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Gessin Electrical Contractors, Inc. v. 95 Wall Associates

June 10, 2010


Order, Supreme Court, New York County (James A. Yates, J.), entered October 16, 2009, which declared null and void the agreement between plaintiff and defendant 95 Wall Associates, dated September 22, 2008, and denied said defendant's motion for summary judgment dismissing the complaint as against it and for judgment on its counterclaim, unanimously affirmed, with costs.

Published by New York State Law Reporting Bureau pursuant to Judiciary Law § 431.

This opinion is uncorrected and subject to revision before publication in the Official Reports.

Andrias, J.P., Saxe, Sweeny, Freedman, RomÁn, JJ.


This action involves a claim for approximately $1.7 million in change orders that plaintiff, a contractor on a construction project, submitted to 95 Wall, the premises owner.

At a September 2008 meeting, attended by 95 Wall's chief financial officer, Joseph Moinian, and plaintiff's principals, David Wasserman and Cory Gessin, the parties, without counsel, agreed to resolve the dispute by having 95 Wall pay plaintiff $500,000. However, 95 Wall did not realize that about $1.09 million of plaintiff's claim had already been satisfied by payments from the general contractor. Accordingly, 95 Wall thought it was settling the full $1.7 million claim for $500,000, and plaintiff thought it was settling a $580,000 balance for $500,000.

After the meeting, 95 Wall's in house counsel drafted a one-page agreement that provided in relevant part: 1. Owner and Contractor agree to value all change orders and extras . . . arising from the date of the inception of the Contract at the sum of $500,000 (the "Extra Amount").2. Owner shall pay the Extra Amount as follows: (a) Owner shall make four payments of $75,000.00 each on a weekly basis. Contractor acknowledges receipt of 2 payments of $75,000.00 under this Agreement. The remaining weekly payments shall be paid on the date of full execution of this Agreement and on the same day in the following week; (b) Owner shall make four payments of $50,000.00, on the first business day of each month, commencing November 3, 2008 and on the first business day of each succeeding month thereafter.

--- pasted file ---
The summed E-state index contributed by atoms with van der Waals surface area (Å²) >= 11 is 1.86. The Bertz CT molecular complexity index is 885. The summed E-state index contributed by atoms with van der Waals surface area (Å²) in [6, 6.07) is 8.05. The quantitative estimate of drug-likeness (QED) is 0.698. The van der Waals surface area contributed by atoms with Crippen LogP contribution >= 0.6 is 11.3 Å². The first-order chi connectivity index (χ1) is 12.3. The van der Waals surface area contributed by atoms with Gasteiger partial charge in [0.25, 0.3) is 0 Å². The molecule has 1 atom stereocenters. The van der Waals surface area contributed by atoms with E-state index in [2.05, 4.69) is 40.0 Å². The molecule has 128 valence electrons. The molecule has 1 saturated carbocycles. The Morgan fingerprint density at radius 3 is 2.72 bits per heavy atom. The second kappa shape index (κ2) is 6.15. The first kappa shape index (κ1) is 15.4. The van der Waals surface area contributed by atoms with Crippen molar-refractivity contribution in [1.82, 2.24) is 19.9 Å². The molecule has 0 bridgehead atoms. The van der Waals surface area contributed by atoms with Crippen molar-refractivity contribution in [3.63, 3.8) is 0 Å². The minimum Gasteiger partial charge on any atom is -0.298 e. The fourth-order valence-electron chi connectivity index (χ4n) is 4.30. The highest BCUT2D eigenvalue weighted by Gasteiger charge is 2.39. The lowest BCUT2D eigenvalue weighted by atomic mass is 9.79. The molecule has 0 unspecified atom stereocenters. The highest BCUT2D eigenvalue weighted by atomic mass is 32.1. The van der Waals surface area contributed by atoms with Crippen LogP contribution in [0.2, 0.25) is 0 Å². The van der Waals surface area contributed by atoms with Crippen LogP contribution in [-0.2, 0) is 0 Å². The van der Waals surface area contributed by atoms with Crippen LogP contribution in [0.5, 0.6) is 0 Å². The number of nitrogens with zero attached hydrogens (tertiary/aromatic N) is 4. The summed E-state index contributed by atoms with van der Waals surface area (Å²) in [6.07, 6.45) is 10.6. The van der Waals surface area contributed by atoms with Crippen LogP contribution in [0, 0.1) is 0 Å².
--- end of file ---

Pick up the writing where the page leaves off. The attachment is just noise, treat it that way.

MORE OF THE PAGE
The agreement also provided that plaintiff would not file any mechanic's lien as long as 95 Wall was not in breach, that lien waivers would be executed and held in escrow until each payment cleared, and that plaintiff would receive an additional $350,000 as a credit for certain rebates. Plaintiff signed the agreement without the benefit of counsel.

After 95 Wall paid the first $450,000 due under the agreement, it realized that it had already paid $1 million for change orders and took the position that plaintiff had been overpaid. When 95 Wall refused to make any further payments, plaintiff filed a mechanic's lien for $555,237 and brought this action to enforce it. 95 Wall answered, counterclaimed for a $493,603 alleged overpayment, and moved for summary judgment.